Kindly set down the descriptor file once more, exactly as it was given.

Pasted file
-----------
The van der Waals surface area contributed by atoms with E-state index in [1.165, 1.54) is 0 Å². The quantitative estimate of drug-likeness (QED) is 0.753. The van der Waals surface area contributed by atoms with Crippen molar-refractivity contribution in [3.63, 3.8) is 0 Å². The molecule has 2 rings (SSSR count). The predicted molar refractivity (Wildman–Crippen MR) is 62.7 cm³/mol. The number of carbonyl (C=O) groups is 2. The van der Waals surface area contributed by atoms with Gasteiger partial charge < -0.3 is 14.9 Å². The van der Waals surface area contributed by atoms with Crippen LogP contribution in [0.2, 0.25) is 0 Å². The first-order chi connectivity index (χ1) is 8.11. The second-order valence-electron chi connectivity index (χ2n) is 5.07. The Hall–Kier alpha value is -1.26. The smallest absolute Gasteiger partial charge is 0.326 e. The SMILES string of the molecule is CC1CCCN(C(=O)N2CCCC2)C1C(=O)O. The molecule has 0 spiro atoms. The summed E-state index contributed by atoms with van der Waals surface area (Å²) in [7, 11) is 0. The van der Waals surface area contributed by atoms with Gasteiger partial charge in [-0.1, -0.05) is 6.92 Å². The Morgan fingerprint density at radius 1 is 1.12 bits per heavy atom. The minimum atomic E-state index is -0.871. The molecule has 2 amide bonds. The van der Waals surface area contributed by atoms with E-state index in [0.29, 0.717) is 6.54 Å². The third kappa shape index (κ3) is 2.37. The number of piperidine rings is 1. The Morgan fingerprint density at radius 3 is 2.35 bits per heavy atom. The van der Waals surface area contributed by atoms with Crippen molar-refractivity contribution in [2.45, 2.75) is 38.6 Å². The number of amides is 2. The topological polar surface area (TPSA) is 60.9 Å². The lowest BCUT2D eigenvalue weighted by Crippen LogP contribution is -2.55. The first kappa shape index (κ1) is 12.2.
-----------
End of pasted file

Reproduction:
The van der Waals surface area contributed by atoms with E-state index in [1.165, 1.54) is 0 Å². The quantitative estimate of drug-likeness (QED) is 0.753. The van der Waals surface area contributed by atoms with Crippen molar-refractivity contribution in [3.63, 3.8) is 0 Å². The molecule has 2 rings (SSSR count). The predicted molar refractivity (Wildman–Crippen MR) is 62.7 cm³/mol. The number of carbonyl (C=O) groups is 2. The van der Waals surface area contributed by atoms with Gasteiger partial charge < -0.3 is 14.9 Å². The van der Waals surface area contributed by atoms with Crippen LogP contribution in [0.2, 0.25) is 0 Å². The first-order chi connectivity index (χ1) is 8.11. The second-order valence-electron chi connectivity index (χ2n) is 5.07. The Hall–Kier alpha value is -1.26. The smallest absolute Gasteiger partial charge is 0.326 e. The SMILES string of the molecule is CC1CCCN(C(=O)N2CCCC2)C1C(=O)O. The molecule has 0 spiro atoms. The summed E-state index contributed by atoms with van der Waals surface area (Å²) in [7, 11) is 0. The van der Waals surface area contributed by atoms with Gasteiger partial charge in [-0.1, -0.05) is 6.92 Å². The Morgan fingerprint density at radius 1 is 1.12 bits per heavy atom. The minimum atomic E-state index is -0.871. The molecule has 2 amide bonds. The van der Waals surface area contributed by atoms with E-state index in [0.29, 0.717) is 6.54 Å². The third kappa shape index (κ3) is 2.37. The number of piperidine rings is 1. The Morgan fingerprint density at radius 3 is 2.35 bits per heavy atom. The van der Waals surface area contributed by atoms with Crippen molar-refractivity contribution in [2.45, 2.75) is 38.6 Å². The number of amides is 2. The topological polar surface area (TPSA) is 60.9 Å². The lowest BCUT2D eigenvalue weighted by Crippen LogP contribution is -2.55. The first kappa shape index (κ1) is 12.2.